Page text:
Cryptocurrency’s weird & unknown history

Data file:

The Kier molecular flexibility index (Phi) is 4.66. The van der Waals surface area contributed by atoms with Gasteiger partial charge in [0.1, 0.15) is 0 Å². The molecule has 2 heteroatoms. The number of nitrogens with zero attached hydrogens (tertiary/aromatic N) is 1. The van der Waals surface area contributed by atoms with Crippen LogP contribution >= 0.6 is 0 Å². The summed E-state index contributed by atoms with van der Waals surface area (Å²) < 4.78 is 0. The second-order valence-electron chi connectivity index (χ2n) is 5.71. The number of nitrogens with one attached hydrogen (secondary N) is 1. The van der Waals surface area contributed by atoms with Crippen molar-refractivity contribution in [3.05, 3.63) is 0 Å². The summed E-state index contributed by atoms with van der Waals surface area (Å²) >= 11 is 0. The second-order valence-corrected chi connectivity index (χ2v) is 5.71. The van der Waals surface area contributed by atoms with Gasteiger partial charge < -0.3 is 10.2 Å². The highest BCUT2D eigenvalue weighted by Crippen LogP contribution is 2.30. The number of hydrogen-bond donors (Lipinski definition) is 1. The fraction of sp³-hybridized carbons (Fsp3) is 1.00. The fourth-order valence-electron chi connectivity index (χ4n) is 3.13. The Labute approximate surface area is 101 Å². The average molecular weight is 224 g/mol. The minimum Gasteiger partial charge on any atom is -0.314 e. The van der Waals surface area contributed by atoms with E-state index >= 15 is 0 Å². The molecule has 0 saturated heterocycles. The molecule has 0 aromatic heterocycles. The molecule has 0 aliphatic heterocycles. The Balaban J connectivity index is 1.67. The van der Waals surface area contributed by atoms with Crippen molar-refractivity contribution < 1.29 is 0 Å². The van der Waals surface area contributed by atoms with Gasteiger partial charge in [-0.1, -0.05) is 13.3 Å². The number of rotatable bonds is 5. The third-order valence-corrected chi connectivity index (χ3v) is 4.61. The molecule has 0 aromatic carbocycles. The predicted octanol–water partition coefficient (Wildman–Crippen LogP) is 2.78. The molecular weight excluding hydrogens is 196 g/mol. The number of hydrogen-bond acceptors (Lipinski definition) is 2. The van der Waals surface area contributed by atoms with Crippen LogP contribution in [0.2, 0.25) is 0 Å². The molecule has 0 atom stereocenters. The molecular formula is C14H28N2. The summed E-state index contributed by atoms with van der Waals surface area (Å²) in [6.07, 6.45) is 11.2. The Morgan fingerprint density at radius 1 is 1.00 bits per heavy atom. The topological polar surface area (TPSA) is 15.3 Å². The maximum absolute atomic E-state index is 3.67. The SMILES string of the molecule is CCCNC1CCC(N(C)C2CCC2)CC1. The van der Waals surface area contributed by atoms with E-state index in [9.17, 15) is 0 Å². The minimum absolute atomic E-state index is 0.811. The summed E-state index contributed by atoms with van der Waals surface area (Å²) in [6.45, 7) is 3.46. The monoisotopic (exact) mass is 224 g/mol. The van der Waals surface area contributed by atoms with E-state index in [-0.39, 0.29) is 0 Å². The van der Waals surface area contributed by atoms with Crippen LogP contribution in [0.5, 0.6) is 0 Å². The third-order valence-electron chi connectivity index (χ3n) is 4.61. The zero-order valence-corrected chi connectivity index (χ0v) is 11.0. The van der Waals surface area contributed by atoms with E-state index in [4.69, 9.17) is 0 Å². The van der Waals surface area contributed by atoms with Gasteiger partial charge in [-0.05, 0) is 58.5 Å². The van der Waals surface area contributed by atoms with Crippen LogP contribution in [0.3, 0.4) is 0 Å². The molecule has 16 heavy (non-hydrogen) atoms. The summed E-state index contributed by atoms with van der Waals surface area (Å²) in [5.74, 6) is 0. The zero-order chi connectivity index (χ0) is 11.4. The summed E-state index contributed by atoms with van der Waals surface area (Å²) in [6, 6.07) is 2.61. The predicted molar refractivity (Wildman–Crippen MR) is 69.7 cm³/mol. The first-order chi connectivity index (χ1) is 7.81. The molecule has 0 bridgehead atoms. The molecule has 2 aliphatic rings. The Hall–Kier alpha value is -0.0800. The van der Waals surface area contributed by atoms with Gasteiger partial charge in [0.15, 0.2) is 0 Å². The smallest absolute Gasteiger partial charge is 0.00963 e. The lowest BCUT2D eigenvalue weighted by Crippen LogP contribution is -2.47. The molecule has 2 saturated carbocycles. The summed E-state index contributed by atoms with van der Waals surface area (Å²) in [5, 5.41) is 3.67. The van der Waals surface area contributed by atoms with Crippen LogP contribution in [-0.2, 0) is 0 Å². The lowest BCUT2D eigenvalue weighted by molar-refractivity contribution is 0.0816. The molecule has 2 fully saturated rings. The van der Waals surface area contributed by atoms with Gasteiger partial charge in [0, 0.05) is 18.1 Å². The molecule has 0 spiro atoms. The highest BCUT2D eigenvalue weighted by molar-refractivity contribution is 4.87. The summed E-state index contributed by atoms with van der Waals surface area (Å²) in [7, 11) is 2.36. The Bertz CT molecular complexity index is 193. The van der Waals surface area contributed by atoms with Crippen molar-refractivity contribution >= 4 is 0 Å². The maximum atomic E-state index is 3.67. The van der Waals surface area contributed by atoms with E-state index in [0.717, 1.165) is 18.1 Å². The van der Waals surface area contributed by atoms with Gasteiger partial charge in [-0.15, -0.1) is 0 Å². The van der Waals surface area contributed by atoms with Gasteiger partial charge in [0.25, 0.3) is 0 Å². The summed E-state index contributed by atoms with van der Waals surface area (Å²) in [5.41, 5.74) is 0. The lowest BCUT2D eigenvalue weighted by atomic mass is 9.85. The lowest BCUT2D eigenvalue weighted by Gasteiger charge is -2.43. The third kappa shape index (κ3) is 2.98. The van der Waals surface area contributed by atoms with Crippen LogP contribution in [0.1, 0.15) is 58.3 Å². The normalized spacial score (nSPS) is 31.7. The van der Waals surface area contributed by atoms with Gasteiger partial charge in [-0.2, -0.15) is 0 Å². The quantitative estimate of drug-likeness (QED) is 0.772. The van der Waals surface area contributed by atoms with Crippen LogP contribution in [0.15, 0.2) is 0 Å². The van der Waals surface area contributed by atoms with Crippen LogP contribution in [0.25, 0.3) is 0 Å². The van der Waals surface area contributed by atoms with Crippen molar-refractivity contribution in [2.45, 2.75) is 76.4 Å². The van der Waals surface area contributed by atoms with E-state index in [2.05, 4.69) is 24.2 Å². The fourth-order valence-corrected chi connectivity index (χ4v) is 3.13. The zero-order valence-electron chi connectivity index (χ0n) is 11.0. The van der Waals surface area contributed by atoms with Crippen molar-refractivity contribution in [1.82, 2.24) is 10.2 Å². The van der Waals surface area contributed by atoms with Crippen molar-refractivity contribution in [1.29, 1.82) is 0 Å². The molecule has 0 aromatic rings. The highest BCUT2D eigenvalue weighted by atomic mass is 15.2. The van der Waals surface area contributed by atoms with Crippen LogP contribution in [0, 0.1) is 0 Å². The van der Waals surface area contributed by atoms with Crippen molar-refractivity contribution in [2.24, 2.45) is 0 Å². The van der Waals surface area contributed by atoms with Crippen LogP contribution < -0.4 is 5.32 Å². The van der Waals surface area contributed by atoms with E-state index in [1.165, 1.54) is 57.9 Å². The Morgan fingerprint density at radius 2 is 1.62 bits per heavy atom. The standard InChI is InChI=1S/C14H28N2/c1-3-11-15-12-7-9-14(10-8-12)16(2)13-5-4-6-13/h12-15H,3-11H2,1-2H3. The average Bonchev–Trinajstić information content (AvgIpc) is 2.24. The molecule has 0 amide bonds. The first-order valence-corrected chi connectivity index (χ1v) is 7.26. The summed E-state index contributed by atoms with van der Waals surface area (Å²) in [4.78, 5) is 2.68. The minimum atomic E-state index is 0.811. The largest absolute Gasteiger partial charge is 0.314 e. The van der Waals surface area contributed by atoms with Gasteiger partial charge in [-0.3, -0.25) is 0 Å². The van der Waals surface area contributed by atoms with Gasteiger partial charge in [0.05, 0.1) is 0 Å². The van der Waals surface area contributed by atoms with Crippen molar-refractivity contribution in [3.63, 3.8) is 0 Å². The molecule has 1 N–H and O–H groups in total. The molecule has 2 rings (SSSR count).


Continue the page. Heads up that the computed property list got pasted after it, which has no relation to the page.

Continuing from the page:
Welcome to the daily exchange guys we’re here talking about three things that you probably never knew about cryptocurrency. Alright, so here we go. Number one, Bitcoin was not the world’s first cryptocurrency. Before Bitcoin launched in 2009, there had been several attempts at creating a global digital currency using elements of cryptography. One of the earliest of these was David Chaum’s eCash, which debuted all the way back in 1983. eCash was introduced as a way of ensuring privacy and digital payments, Chaum expected digital payments would gain popularity following the growth of electronic banking services, you know, available to consumers. Through eCash Chaum introduced some of the fundamentals of cryptocurrency, public and private key cryptography. That’s pretty important stuff. Chaum used these concepts in his innovative blind signature system. Now blind signatures essentially allowed anonymous payments between two parties that would be later claimed in physical money from a bank while preventing double spending. The system protected the identity of the payer while ensuring the recipient and the bank were not the victims of double spending. Now, according to Bitcoin magazine, Chaum’s obsession with privacy is an iconic part of his identity. He famously he keeps his age and mystery and is considered the godfather of the Cypherpunk movement itself. To this day, Chaum is still involved in cryptocurrency and recently launched the Elixxir platform which claims to be the fastest blockchain ever. Another deeply influential predecessor to Bitcoin is Adam Back’s. 1997 invention, Hashcash. Hashcash was one of the most successful pre Bitcoin cryptocurrencies, and popularized proof of work as a fundamental part of cryptocurrency. Back used the proof of work system to prevent spam and denial of service attacks which made attacks energy intensive for attackers themselves while remaining affordable for regular users. The hashcash protocol was also adopted beyond cryptocurrency and used to prevent email spam. In fact, hashcash was so influential that influenced bitcoins proof of work mining system and was one of the only eight references in the Bitcoin white paper. Adam back is still a household name in cryptocurrency and founded the tech company Blockstream in 2014. It is a global leader in Bitcoin and blockchain technology. Blockstream is the creator of the Bitcoin liquid network a key contributor to the Bitcoin lightning network and even has satellites broadcasting from space to ensure the Bitcoin blockchain is available worldwide without interruption. Around the same time as hashcash was another digital currency called b-money created by Wei Dai. He introduced the idea of a distributed ledger, and as such was another of the rare references in the Bitcoin whitepaper. Number two. While banks today scramble to understand how cryptocurrency and digital assets will disrupt the status quo. One bank in the 90s had already embraced crypto. As mentioned earlier, David Chaum’s invented eCash in the 80s as a way of sending money anonymously. However, that money first had to be deposited a bank and later withdrawn from that same bank. As such, the idea couldn’t evolve from theory to reality without the cooperation of a bank. No easy feat in the 80s when digital was, I guess, still a buzzword then. So it wasn’t until the mid 1990s that a US Bank, the Mark Twain bank adopted the eCash system. To do this Chaum founded the company digicash, which implemented the eCash system in collaboration with the Mark Twain bank for micro payments. According to a 1998 article by Cnet’s these micro payments ranged from 25 cents up to $10 an economy that at the time was already worth 1.8 trillion according to Visa. Through Mark Twain bank, Digicash and eCash but connected to more than 5000 customers and 300 merchants online. However Digicash’s presence in the market was short lived with Mark Twain bank, wrapping up its tests with the platform in September of 1998 and instructing all customers and merchants to clear the eCash of their hard drives and put it back into Mark Twain bank accounts and to expect a check in the mail. Different times, I guess, indeed. While digicash may have been ahead of its time, today in 2019 several major banks, governments and federal treasuries are all exploring digital currency. The People’s Bank of China is in the early stages of developing a national digital currency to complement the yuan. Facebook has led a consortium of banks as well and payment providers and tech companies to launch the Libra Foundation which is a stablecoin backed by a basket of various fiat currencies. Banking giant JP Morgan is testing a cryptocurrency for internal settlements. And even the governor of the Bank of England has suggested that some sort of digital currency could one day dethrone the US dollar as the global reserve currency. Okay, so maybe you’ve heard of this one, but it’s just an important part of Bitcoin folklore that we had to mention it. So number three, is the first ever Bitcoin transaction was to pay for pizza. In May of 2010, a hungry fellow by the name of Laszlo Hanyecz went on to the Bitcoin talk forum, in search of dinner. He offered 10,000 Bitcoin in returned for a couple of pizzas to feed him that night with the hopes he would have a bit left over in the morning. Proving bitcoins ability as a global borderless currency, a man in London took him up on the offer. The Londoner ordered two Papa John’s pizzas to Hanyecz’s home in Florida and received the 10,000 Bitcoin in return. Some reports say that the amount of Bitcoin was worth between $30 and $40 US at the time while the pizzas themselves only cost 25 bucks. Of course, since then the price of bitcoin is only gone up. Only nine months off of the delivery of the pizza Bitcoin hit parity with the US dollar. At bitcoins all time high during the mania of late 2017. The pizza would have been worth I guess, a cool or maybe hot 200 million or so. Fortunately, Hanyecz has kept a cool head about the whole thing and kept things in perspective. Speaking to the New York Times in 2013, he said “It wasn’t like bitcoins had any value back then. So the idea of trading them for a pizza was incredibly cool. No one knew was going to get so big”. And more recently, Hanyecz has embraced his role as pizza guy reenacting his famous Pizza purchase in 2018 are using the Bitcoin lightning network in an attempt to help publicize the upcoming payment network. Although this time, the pizza is only sending back 0.00649 of a Bitcoin. Bitcoin pizza Day is celebrated every year on the 22nd of May with next year’s event marking the 10 year anniversary, and even ledger created their own pizza theme wallet check this out. Pizza! Have you ever celebrated pizza day? Do you plan to let us know in the comments below. And what about the rest of the video? Did we surprise you with some of those tidbits? Let us know which ones in the comments below that really tickled your Bitcoin fancy. And make sure to like and subscribe and keep up to date with the latest cryptocurrency news guides and interviews with crypto Finder. And don’t forget, head over to our website finder.com which has hundreds of guides and reviews to help you get the most out of your cryptocurrency. Our unique exchange comparison tool lets you compare over 70 exchanges on things like fees, coins, security and more to help you make sure that you’re getting the best deal on your trades. That’s all today. We’ll see you guys next time. Yeah!